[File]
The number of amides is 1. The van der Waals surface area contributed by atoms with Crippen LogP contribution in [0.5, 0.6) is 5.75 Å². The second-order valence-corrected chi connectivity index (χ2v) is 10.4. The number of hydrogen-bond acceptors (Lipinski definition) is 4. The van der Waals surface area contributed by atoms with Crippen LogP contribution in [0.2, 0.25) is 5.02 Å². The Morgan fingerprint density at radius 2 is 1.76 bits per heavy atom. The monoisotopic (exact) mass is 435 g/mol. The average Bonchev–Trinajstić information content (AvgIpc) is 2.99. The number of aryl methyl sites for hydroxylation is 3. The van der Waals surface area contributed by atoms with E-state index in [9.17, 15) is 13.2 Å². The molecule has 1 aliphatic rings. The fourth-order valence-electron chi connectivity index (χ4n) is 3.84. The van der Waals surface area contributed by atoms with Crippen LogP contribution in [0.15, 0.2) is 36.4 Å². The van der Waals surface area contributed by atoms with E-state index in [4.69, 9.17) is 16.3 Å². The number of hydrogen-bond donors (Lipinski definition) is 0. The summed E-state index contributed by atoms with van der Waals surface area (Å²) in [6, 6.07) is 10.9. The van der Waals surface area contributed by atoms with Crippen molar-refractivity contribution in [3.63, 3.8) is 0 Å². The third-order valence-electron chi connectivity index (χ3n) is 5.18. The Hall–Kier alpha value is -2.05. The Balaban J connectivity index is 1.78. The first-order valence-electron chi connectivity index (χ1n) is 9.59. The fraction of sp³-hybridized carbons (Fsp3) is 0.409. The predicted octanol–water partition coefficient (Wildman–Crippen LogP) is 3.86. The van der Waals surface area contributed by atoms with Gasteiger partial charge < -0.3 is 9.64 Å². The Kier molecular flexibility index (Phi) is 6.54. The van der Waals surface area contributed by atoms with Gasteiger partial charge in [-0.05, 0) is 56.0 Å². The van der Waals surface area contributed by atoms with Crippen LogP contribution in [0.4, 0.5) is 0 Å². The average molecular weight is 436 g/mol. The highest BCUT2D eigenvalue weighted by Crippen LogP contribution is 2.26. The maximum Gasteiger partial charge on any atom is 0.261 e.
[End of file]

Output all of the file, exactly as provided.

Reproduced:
The number of amides is 1. The van der Waals surface area contributed by atoms with Crippen LogP contribution in [0.5, 0.6) is 5.75 Å². The second-order valence-corrected chi connectivity index (χ2v) is 10.4. The number of hydrogen-bond acceptors (Lipinski definition) is 4. The van der Waals surface area contributed by atoms with Crippen LogP contribution in [0.2, 0.25) is 5.02 Å². The Morgan fingerprint density at radius 2 is 1.76 bits per heavy atom. The monoisotopic (exact) mass is 435 g/mol. The average Bonchev–Trinajstić information content (AvgIpc) is 2.99. The number of aryl methyl sites for hydroxylation is 3. The van der Waals surface area contributed by atoms with E-state index in [9.17, 15) is 13.2 Å². The molecule has 1 aliphatic rings. The fourth-order valence-electron chi connectivity index (χ4n) is 3.84. The van der Waals surface area contributed by atoms with Crippen LogP contribution in [0.15, 0.2) is 36.4 Å². The van der Waals surface area contributed by atoms with E-state index in [4.69, 9.17) is 16.3 Å². The number of hydrogen-bond donors (Lipinski definition) is 0. The summed E-state index contributed by atoms with van der Waals surface area (Å²) in [6, 6.07) is 10.9. The van der Waals surface area contributed by atoms with Crippen molar-refractivity contribution in [3.63, 3.8) is 0 Å². The third-order valence-electron chi connectivity index (χ3n) is 5.18. The Hall–Kier alpha value is -2.05. The Balaban J connectivity index is 1.78. The first-order valence-electron chi connectivity index (χ1n) is 9.59. The fraction of sp³-hybridized carbons (Fsp3) is 0.409. The predicted octanol–water partition coefficient (Wildman–Crippen LogP) is 3.86. The van der Waals surface area contributed by atoms with Gasteiger partial charge < -0.3 is 9.64 Å². The Kier molecular flexibility index (Phi) is 6.54. The van der Waals surface area contributed by atoms with Gasteiger partial charge in [-0.05, 0) is 56.0 Å². The van der Waals surface area contributed by atoms with Crippen LogP contribution in [0.4, 0.5) is 0 Å². The average molecular weight is 436 g/mol. The highest BCUT2D eigenvalue weighted by Crippen LogP contribution is 2.26. The maximum Gasteiger partial charge on any atom is 0.261 e.